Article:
Ancilla Ashley Kirby, 31, is passionate about philanthropy, charity, politics and the empowerment of young women.
That passion was born when she worked in the Social Development Ministry from 2012 to 2017. There she interfaced with the public, working to get people grants, doing community outreach projects, and providing assistance to those in need. And it made her realise helping others was something she wanted to do with her life.
Her passion and hard work has led to her being shortlisted for two awards for the 26th Annual National Youth Awards hosted by the Ministry of Youth Development and National Service on October 2: Youth Activism/Service and the Communication and Media awards.
Kirby said it was a shock when she learned she was nominated and shortlisted because there are so many “outstanding young people” in TT.
“I don’t really have much resources to work with but there is a saying that you don’t have to do great things, but you can do small things in a great way.”
She said it is an amazing honour to be nominated and speculates that her work had a great impact on those who nominated her.
“I grew up in a very humble environment in an at-risk community, in Success Village, Laventille. As a young woman I would have encountered a lot of horrid circumstances that would have made me say I need to be the change that I want to see.
“Going to school there were murders, sometimes in front of your home or on the corner, young men just turning to a life of crime and dying. You talk to them and hope for the best but it doesn’t always work out. These things break my heart.”
She said some people assume all people from Laventille are illiterate, have no potential or drive and that upsets her.
“Yes, we have crime and things that occur could be off-putting, but we have good people from here and there are a lot of positives in Laventille that should be highlighted. This is something that I work towards. Honest to God, I don’t want to see our community having to go through this unnecessary stigmatisation. I just want Laventille to be a better place.”
Kirby has always been interested in studying history, law, politics, and anything she could learn to better herself and serve others, even screening to be a local government candidate in 2019.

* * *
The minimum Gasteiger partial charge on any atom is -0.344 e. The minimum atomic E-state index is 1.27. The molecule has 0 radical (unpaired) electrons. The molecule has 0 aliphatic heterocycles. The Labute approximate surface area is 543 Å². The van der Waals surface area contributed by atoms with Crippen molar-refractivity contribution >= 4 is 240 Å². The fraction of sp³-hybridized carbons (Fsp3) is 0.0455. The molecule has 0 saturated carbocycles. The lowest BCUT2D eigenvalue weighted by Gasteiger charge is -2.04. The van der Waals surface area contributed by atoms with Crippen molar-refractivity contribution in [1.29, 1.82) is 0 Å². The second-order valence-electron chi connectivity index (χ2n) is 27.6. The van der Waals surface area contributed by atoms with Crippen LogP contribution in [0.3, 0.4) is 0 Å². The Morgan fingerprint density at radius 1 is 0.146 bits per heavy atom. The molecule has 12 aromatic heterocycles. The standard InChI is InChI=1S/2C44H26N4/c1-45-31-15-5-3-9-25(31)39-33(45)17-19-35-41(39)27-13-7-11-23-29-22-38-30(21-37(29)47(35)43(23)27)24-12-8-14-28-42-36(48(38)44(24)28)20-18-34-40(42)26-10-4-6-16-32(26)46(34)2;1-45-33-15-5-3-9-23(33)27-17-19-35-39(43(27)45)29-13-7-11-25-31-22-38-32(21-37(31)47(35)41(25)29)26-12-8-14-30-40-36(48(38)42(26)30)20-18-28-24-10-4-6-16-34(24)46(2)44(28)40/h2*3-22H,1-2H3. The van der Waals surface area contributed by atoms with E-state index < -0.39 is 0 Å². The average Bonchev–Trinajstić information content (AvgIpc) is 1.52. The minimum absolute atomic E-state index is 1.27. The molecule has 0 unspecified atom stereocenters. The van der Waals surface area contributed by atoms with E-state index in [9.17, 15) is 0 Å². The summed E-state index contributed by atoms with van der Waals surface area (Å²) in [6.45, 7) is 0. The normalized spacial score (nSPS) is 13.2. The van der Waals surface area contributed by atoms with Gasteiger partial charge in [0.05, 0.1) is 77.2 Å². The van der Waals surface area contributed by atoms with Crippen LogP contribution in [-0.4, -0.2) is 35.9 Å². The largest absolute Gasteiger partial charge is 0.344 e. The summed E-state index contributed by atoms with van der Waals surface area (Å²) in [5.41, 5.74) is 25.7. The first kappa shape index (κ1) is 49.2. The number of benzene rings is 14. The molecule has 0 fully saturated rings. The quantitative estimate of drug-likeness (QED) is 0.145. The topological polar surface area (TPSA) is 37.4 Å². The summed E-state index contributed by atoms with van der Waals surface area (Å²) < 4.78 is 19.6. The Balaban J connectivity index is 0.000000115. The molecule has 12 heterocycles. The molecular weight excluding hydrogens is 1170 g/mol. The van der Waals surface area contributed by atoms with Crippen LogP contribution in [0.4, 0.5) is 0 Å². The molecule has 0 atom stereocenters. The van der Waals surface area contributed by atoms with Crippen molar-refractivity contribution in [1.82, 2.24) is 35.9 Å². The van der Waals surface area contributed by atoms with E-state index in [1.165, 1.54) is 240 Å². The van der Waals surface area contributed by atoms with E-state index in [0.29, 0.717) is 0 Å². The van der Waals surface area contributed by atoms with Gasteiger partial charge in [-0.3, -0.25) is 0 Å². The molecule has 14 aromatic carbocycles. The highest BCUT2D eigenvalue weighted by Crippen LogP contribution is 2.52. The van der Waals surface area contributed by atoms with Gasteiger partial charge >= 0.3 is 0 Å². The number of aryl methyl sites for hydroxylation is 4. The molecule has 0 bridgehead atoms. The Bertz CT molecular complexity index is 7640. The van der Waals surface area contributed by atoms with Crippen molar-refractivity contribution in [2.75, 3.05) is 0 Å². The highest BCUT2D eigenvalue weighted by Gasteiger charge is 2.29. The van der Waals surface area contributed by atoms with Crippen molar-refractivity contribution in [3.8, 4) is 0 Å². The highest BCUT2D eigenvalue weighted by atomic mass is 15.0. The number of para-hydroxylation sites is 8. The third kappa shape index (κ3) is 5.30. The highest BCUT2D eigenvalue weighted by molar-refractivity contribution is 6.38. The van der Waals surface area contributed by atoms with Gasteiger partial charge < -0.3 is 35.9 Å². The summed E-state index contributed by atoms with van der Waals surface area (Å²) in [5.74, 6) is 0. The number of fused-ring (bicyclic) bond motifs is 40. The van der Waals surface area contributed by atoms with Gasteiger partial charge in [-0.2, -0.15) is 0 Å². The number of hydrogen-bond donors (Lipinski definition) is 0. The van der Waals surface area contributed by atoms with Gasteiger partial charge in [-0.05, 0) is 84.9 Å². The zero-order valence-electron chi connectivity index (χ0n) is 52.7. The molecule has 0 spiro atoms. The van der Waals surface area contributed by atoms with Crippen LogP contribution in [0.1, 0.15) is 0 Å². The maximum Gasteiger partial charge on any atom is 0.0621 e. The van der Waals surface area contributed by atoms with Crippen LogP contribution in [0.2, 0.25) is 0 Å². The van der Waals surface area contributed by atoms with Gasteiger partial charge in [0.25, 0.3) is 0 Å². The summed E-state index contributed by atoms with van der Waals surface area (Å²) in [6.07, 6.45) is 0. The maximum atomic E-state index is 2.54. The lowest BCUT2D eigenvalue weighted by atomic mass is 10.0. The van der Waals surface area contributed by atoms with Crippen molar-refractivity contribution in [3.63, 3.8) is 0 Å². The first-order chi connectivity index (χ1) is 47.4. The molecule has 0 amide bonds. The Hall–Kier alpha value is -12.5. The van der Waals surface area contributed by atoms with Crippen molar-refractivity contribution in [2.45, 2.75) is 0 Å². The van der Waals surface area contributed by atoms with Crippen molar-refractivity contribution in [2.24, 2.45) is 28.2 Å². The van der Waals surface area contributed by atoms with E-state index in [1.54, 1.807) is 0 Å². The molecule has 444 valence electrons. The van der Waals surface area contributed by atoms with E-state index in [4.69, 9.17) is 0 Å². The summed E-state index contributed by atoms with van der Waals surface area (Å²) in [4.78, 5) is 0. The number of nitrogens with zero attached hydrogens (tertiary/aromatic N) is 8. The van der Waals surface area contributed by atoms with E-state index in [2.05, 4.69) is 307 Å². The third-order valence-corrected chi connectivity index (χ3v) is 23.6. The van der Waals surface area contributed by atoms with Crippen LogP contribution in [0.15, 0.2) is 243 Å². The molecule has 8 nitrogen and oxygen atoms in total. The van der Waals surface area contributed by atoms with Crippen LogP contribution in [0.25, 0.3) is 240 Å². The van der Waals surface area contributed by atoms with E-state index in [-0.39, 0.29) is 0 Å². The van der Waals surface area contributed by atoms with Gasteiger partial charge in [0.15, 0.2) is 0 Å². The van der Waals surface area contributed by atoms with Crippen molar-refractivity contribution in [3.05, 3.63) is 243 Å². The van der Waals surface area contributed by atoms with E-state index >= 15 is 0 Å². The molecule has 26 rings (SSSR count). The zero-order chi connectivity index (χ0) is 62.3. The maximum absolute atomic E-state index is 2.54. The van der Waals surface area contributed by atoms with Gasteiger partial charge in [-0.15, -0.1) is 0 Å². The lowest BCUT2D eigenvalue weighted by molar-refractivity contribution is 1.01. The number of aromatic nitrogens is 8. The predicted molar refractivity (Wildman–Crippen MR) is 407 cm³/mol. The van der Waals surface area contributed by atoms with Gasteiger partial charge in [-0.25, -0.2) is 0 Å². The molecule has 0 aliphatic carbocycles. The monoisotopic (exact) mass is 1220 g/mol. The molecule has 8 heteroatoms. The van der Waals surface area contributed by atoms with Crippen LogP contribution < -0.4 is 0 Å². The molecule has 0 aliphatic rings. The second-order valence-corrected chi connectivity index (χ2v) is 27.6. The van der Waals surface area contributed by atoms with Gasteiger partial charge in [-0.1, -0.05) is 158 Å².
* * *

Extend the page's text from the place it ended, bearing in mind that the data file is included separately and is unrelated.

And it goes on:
“I follow a mantra: In order in find yourself, you must lose yourself in the service of others. That’s my philosophy and that’s how I intend to live my life.”
Kirby went through a lot of difficult times and is not prepared to see others go through the same things she did. She understands it is not only the government’s responsibility but NGOs, community-based organisations, corporate participation, and individuals also need to get involved.
She plans to work on environmental sustainability, creating jobs for today and the future, and public education which would allow people to express themselves clearly and effectively.
“People have to be educated in whichever way they feel comfortable with, communicated to in a way they don’t feel like they are being looked down upon, and in way they could feel love and appreciation.”
She said education could mean academics or trade skills, as long as people can achieve what they want and make a difference.
To achieve her goals, she intends to get into politics and eventually be a part of the United Nations.
Since philanthropy and charity work were things she wanted to do, Kirby searched for the resources and like-minded people to do it.
She has been a member of the Heliconia Foundation for Young Professionals since 2016 and was the deputy vice president for policy between 2018 and 2020. There, she engages in many activities such as organising symposiums, food and health drives, legal clinics and more.
As secretary for the Success Central Community Council, she is involved in community projects, beautifying the community, and assisting at homework centres. She is also part of the Youth Mobilisation Foundation.